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Tsovik Harutyunyan

Article written by Birthright Armenia and Dilijan Community Center Volunteers

Dilijan, June/2018

Tsovik Harutyunyan was born on January 2, 1929 in Shamakhyan village of Dilijan. She is the eldest of three children and the only daughter in her family. Now she lives with her eldest son, daughter in law, and grandchildren in Dilijan.

 

When first asked about her childhood she recalls some of her fondest memories alongside her siblings and grandparents. Together, they spent countless days exploring all the nature around them. Although her youth was memorable, she adds that her family was never exactly financially stable. Her grandparents worked extremely hard to make ends meet and Tsovik learned early in life that village life in Armenia was nowhere near easy. At five years old she began going to school and things started to change as she found her true passion in education.

 

When World War II broke out, Tsovik was in the seventh grade. She had to support her family, community members and continue being a student at the same time. Unfortunately, times got worse when her father was killed at the “Battle of Kerch” and she had to step up her role as the oldest sister. (Still, one of her proudest moments was when she attended Crimea, a ceremony where Vladimir Putin was present, for the unveiling of a statue dedicated to the soldiers who died at the “Battle of Kerch”.) Later on, she continued studying, except now in a vocational field as she deemed it necessary to assist her family through a specialized trade.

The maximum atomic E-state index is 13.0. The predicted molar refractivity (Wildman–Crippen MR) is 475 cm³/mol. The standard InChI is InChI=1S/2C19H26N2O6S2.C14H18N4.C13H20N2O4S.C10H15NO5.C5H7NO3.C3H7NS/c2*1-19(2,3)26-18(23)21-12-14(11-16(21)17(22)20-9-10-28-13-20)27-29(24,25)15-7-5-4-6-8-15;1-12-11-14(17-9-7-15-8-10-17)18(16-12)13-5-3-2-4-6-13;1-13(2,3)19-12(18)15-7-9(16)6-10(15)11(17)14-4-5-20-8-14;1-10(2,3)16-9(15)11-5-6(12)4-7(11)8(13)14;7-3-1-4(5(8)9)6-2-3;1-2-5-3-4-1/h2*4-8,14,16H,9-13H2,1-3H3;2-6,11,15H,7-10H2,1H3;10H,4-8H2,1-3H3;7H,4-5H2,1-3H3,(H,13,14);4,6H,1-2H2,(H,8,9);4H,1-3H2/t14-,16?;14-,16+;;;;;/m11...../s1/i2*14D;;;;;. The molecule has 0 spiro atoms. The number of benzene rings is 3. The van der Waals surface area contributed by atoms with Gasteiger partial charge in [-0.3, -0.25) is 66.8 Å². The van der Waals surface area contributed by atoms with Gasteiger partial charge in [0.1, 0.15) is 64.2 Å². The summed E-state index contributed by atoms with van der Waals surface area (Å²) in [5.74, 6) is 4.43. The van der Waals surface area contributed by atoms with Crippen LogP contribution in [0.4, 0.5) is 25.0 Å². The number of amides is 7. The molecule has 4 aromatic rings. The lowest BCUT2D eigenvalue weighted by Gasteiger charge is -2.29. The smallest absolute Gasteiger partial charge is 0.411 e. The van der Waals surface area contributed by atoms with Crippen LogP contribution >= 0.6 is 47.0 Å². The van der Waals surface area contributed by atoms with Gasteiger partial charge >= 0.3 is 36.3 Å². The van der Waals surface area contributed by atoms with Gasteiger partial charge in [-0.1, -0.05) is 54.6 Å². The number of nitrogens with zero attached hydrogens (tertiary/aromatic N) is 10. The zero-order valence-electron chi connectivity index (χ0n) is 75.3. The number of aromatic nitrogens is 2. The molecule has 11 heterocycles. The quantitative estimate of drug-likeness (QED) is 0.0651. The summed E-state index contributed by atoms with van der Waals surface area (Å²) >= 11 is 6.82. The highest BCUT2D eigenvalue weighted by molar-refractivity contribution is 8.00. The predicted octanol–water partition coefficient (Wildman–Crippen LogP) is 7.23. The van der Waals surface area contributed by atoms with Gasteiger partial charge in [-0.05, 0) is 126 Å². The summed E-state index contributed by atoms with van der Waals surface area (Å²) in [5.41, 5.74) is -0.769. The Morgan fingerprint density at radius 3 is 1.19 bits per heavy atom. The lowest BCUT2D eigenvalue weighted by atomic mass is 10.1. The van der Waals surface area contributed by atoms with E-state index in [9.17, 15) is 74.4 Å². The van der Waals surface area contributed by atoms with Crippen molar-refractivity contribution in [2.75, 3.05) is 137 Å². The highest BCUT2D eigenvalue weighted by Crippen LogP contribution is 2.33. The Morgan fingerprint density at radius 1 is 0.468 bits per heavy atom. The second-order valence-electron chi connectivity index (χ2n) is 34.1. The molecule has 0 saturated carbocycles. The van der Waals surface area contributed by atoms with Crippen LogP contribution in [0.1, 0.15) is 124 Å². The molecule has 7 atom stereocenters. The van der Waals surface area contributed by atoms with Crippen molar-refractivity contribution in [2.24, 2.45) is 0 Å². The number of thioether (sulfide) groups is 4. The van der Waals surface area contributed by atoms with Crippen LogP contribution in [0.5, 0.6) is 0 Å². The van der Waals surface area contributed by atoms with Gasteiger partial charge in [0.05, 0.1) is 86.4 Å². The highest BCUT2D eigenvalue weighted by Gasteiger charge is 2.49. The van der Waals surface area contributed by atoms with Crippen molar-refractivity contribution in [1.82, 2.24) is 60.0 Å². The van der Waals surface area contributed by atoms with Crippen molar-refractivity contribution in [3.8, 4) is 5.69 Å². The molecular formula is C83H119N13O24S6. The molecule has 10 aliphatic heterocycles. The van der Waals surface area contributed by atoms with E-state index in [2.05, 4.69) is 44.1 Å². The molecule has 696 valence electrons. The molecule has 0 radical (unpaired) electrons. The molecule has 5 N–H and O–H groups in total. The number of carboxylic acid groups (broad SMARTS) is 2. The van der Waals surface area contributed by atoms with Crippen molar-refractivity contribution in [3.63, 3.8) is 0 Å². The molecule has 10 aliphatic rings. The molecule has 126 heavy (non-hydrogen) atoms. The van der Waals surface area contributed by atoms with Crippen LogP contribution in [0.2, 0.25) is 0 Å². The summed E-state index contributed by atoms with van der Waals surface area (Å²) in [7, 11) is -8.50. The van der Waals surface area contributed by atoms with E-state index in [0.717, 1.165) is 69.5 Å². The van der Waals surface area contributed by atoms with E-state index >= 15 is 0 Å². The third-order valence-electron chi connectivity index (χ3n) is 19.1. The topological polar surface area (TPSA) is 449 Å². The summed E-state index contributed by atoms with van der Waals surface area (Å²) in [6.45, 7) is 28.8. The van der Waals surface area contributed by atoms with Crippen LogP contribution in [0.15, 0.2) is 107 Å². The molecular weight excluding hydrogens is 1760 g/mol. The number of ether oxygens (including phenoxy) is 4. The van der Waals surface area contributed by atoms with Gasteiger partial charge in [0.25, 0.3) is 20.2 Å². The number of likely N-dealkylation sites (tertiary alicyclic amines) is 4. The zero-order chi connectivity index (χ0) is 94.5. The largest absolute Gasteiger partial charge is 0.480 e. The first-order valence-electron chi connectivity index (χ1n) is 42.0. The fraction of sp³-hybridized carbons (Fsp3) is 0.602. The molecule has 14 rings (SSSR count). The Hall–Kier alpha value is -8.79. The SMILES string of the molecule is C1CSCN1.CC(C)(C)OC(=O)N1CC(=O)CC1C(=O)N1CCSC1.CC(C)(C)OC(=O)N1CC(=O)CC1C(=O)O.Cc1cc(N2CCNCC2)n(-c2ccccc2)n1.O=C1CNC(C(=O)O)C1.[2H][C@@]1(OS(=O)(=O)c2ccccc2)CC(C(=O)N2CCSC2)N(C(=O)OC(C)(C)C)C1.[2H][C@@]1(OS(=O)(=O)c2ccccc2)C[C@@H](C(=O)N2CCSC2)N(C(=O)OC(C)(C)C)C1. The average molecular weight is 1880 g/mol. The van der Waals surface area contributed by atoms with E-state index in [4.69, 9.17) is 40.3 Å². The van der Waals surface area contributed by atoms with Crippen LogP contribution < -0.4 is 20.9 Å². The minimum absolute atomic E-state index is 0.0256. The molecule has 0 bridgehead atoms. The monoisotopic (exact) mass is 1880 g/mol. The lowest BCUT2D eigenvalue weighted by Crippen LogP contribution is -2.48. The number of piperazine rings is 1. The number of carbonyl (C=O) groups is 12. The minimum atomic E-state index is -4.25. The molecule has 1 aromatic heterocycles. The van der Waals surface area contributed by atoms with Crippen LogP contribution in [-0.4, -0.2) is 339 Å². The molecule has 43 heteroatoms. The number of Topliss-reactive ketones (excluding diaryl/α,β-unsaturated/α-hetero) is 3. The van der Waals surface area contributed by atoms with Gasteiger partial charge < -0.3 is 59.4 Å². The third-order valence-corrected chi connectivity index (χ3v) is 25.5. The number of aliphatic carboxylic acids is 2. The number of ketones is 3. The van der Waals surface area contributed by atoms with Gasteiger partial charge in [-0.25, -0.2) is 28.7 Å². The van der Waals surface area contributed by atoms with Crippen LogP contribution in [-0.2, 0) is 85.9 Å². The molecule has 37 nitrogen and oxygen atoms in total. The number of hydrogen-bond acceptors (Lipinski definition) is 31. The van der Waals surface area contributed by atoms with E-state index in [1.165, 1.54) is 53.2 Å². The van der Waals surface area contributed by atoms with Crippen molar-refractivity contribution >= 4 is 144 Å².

Then, at just 16, Tsovik became a teacher in the Verin Aghdan village. After about one year, she moved to Yerevan and continued studying, but this time to become a kindergarten teacher. She continued teaching in different villages up until 1950, when she was forced to give up this passion of hers and marry. She expressed heavy reluctance to marriage and repeated to us: “Ես չէի ուզում, Ես չէի ուզում'' or “I didn’t want to, I didn’t want to”. However, her husband picked up where she left off and also pursued a career in education; together they went to work in Alaverdi, Ijevan, and other locations. Sadly, however, in 1962 he passed away and Tsovik was left all alone with her three children. As a result, she moved back to Dilijan and has stayed there ever since. She continued working as a teacher for the next 30 years and taught all sorts of subjects ranging from mathematics to language. 

 

She reminisces the high marks she has received throughout her career as an educator and will never forget the impacts she has left on current teachers and Armenian education overall. Today she has 11 grandchildren and 10 great-grandchildren with whom she continues to practice her passion.